Problem Gambling: Talking to Your Loved Ones Posted On

Problem gambling can reach far beyond the individual struggling with gambling.  Aside from financial consequences, problem gambling can lead to loss of trust and respect, and deteriorating relationships.  Problem gambling can affect our mental and physical health, leading to depression, anxiety, respiratory problems, and migraines, to name a few.  Problem gambling can even lead a person to consider suicide; problem gambling has the highest rate of suicide among all other addictions.

During Problem Gambling Awareness Month, we’re asking you to have the conversation about problem gambling with everyone, but what do you do if the person you’re concerned about is a close friend or family member?  Talking to a loved one, about a possible problem they may have, can be a very difficult situation to approach, but may be a very necessary conversation to have.

Call To Action

If you’re planning to speak to a friend or family member about their gambling, you may feel overwhelmed, and very nervous, hoping that the conversation goes in a positive direction.  Here are some tips to help you prepare for a great conversation:

  1. Have a purpose for the conversation, for instance getting help.  If your goal is to help your loved one get help, keep the conversation light, and focused on talking about how problem gambling is affecting both your lives, available help, and how that help may improve their life.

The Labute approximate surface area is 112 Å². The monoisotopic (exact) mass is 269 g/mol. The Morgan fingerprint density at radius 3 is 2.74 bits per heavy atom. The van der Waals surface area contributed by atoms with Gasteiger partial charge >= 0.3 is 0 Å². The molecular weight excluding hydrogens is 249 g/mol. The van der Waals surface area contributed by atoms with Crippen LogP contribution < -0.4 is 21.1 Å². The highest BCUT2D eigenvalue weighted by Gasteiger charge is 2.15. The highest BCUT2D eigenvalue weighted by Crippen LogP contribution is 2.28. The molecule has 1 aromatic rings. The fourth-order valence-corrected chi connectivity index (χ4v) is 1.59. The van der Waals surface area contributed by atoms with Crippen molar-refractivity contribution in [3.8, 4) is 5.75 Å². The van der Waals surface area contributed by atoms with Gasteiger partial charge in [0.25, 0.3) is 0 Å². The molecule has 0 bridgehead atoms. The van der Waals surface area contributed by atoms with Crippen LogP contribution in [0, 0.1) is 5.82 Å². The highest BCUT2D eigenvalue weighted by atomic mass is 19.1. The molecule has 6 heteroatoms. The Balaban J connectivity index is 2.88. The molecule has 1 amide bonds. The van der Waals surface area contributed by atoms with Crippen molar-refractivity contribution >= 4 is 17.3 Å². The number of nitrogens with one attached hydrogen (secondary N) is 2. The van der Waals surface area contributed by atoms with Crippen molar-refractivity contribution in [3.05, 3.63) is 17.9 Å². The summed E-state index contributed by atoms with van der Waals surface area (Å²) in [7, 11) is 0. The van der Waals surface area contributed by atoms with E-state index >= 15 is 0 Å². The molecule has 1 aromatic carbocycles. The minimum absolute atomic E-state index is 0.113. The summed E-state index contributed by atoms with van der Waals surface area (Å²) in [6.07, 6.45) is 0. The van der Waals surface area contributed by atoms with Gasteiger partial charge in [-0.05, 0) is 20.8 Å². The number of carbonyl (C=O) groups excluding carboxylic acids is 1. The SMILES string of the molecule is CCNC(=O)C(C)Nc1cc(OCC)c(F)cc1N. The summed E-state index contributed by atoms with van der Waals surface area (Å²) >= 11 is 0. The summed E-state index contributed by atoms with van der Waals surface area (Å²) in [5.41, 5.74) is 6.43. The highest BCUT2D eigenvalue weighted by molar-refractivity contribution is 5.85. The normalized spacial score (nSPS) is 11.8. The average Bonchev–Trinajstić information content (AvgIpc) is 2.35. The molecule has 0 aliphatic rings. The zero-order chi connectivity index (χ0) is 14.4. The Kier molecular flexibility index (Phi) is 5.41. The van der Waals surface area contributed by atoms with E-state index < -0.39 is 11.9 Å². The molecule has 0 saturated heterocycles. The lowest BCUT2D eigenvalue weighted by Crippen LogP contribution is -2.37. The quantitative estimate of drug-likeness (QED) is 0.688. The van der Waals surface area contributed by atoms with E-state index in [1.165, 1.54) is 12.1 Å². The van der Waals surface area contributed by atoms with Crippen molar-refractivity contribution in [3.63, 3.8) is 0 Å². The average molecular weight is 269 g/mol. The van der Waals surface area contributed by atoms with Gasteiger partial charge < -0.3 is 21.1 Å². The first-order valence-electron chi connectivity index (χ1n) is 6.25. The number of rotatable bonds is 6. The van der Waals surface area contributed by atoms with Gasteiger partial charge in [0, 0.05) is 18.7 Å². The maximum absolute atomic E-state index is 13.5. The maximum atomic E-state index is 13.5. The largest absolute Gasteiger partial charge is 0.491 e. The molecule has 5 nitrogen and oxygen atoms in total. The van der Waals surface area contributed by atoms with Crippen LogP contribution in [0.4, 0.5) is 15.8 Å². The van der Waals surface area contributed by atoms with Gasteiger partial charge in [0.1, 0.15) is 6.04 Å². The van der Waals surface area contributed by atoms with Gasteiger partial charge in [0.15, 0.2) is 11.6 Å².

2. Find the support you need to get ready to start having the conversation with this loved one.  Try to talk to other people about your approach, and make sure you’re approach will be well received.
  3. Don’t plan to blame them for their problem.  If their gambling is affecting their friends and family, they’re probably aware that they may have a problem.  Keep the conversation positive and focused on getting help.
  4. Make sure to use “I” statements explaining how the person’s actions have affected your life, how you feel about it, and why it’s important to you that they get help.  For example, “I feel scared and alone when you gone all day gambling,” instead of, “you’re mean when you’ve lost money.”


If you need information about how to approach a person struggling with problem gambling, and would like to see how the conversations may go, please visit our YouTube page.

You can also find general information about problem gambling through our eBook “Understanding Problem Gambling.”

Or, for more information, and problem gambling help in your area, call or text the NYS HOPEline at 1-877-8-HOPENY (1-877-846-7369).